July 26, 2013 11:30 am
Say what you will about the state of Android tablet apps, but the Nexus 10 is a beautiful piece of hardware. Google and Samsung cooperated to build a fast, high-resolution tablet that runs stock Android, and put it on the market for less than the equivalent half-resolution Galaxy Tab.
Since the launch of the Nexus 10, the Android tablet market has grown, both by the success of the Nexus 7 (which, according to Google, was one of the most successful tablets outside of the Kindle Fire) and the influx of tablet-optimized apps on Google Play. While it is nowhere near the level of the iPad, which has over 100,000 tablet-optimized apps and a huge ecosystem of users and developers, there is hope yet for big-screen Android tablets.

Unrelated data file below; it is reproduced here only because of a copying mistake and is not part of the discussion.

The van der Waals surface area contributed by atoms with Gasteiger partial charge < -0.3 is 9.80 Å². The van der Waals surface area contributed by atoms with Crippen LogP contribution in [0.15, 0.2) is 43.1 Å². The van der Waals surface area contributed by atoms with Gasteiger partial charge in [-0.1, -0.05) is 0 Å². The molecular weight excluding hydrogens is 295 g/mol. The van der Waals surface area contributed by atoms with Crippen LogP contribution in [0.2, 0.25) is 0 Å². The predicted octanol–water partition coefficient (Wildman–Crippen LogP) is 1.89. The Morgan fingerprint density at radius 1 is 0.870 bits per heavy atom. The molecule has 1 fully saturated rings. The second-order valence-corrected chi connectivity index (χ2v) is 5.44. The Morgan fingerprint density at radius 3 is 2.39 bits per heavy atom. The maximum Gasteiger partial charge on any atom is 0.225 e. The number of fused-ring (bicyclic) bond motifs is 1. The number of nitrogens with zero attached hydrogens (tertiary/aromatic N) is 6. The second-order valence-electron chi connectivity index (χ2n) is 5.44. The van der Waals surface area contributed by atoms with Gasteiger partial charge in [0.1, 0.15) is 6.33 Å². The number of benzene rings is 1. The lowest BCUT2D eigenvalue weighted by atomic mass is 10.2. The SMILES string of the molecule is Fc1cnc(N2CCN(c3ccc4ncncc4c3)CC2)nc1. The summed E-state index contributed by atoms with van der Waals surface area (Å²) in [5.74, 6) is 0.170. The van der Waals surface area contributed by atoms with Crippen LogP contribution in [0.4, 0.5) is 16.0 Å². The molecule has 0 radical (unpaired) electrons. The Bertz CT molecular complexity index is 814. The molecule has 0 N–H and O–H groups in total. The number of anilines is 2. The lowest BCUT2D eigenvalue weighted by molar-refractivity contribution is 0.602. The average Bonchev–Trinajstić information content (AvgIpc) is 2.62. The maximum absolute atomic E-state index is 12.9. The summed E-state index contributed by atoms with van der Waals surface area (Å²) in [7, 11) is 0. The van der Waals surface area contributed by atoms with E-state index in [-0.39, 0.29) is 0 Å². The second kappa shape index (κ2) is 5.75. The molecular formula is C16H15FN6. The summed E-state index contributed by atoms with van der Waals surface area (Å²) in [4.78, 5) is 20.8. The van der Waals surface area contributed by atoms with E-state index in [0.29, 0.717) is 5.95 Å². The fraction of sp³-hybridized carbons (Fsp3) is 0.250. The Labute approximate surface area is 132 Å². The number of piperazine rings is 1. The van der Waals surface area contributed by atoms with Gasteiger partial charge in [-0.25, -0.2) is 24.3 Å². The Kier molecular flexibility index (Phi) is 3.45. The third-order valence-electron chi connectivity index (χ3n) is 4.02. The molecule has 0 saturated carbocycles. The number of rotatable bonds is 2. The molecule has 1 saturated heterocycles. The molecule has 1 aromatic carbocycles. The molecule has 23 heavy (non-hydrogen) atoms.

Sundar Pichai, head of Android and Chrome divisions at Google, reportedly confirmed to a Wall Street Journal writer that Samsung is working with Google on a follow-up to the Nexus 10, which will likely be sold in the same way, via Google Play, as its predecessor.
The obvious question is, What will be different about this one? The Nexus 10 sports one of the fastest chips on the market, Samsung’s Exynos 5210 processor, along with one of the highest-resolution panels available today. More important than the hardware improvements will be to see how Google addresses some of the ecosystem shortfalls, perhaps convincing companies like Twitter and Facebook to finally optimize their apps for larger screen sizes. What is acceptable on a 7-inch slate like the Nexus 7 appears stretched and malformed on a 10-inch widescreen device.
Considering the Nexus 10 debuted alongside the Nexus 4 (and Android 4.2) last November, we’re nearing the point where Google will be finalizing plans for such a device. Only a few months left until we’ll likely hear something more concrete.